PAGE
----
By Josh Bronson

Pilot staff writer

For the wild at heart, Vulcan Lake, which lies in the middle of the Kalmiopsis Wilderness, provides a rugged place to escape for the day.

Located 32 miles up North Bank Chetco River Road, the drive to Vulcan Lake is just as adventurous as the hike itself.

After driving up North Bank for about 14 miles of paved road, follow the signs to the Kalmiopsis Wilderness and take Forest Service Road 1376.

The one lane gravel road winds through the wilderness for about 18 miles, connecting with Forest Service Road 1909, which leads to the trailhead at road's end.

Travelers should be cautious when driving along these roads because loose rocks and fallen branches litter the gravel road.

Higher clearance vehicles such as four-wheel drive trucks or SUVs are recommended for this trip, although cars with fairly good clearance and a careful driver can survive the sketchy road. The drive takes around an hour and a half to complete.

Once hikers finish the rocky ride to the trailhead, the real work begins.

The trail to Vulcan Lake is a fairly difficult trail and should not be taken lightly.

Hiking boots or sturdy shoes with good tread are a must, along with plenty of drinking water.

Tip: For longer hikes, take two bottles of water: one refrigerated and one frozen the night before. Drink the refrigerated bottle first, and on the way back from your hike, the frozen bottle of water will be thawed, but still very cold and refreshing.

After about 100 yards, the trail splits and Trail 1110A to Vulcan Lake leads to the right and heads uphill while the other trail eventually leads to Gardner Mine.

The trail heads up the side of a ridge, switching back several times and making its way to the top.

Hikers should be cautious and deliberate when navigating the trail because loose rocks and roots abound, making the trail treacherous.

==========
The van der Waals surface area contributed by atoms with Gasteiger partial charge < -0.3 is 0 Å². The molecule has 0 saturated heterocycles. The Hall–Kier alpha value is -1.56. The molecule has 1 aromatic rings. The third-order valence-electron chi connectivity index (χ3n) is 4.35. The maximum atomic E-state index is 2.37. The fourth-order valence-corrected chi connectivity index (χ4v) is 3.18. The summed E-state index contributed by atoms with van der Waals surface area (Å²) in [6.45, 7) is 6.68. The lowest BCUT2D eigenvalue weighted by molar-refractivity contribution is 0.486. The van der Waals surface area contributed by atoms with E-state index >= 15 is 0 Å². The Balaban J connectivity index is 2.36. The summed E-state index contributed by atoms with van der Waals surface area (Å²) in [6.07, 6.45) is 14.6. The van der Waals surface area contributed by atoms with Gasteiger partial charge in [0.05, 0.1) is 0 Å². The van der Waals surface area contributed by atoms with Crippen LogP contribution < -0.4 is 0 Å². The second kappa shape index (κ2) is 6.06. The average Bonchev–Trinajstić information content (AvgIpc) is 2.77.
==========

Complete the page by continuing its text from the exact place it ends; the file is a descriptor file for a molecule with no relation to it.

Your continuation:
And although the trail heads uphill for the first half of the hike, there are several places to pause for a moment and enjoy a breathtaking view of the Kalmiopsis Wilderness.

Parts of the wilderness are still burnt and bare from the 2002 Biscuit Fire.

While looking out over the vastness of hills and forests, the only sounds are those of the occasional gust of wind and the constant snapping of grasshoppers and other insects.

Once hikers round the top of the ridge, Vulcan Lake and Little Vulcan Lake can be seen nestled at the foot of Vulcan Peak.

The trail heads back down the other side of the ridge and weaves through fallen trees and burnt out trunks to the two lakes.

Trail 1110A continues to the right to Vulcan Lake.

The reward of the pristine lake is definitely worth the turmoil of the trek.

A peaceful setting provides weary hikers a moment to relax and enjoy the surroundings before tackling any more trails.

The crystal blue waters of the lake provide hikers with a refreshing dip after a sweaty hike.

The lake is still and clear, making it easy to peer down to its bottom.

At the split in the path, Trail 1110B veers off to the left and heads to Little Vulcan Lake.

The trail descends to the smaller lake, which is located lower in the hills than its larger counterpart.

Little Vulcan Lake does not have the crystal blue hue of the larger lake and is not as easily accessible for a swim.

Instead, the smaller lake is in a more marsh-like setting, with lush greenery surrounding its edges of the lake and moss and algae thick in the lake itself.

Wildlife is scarce throughout the area, with only insects and lizards scurrying about the shrubs.

Wild berries and other edibles are also few and far between on the way to the lake, with only a few currant berry bushes scattered along the path.

Hikers wishing to tackle the Vulcan Lake adventure should allow a full day for the drive and hike, with time in between to enjoy the beautiful setting in which it all takes place.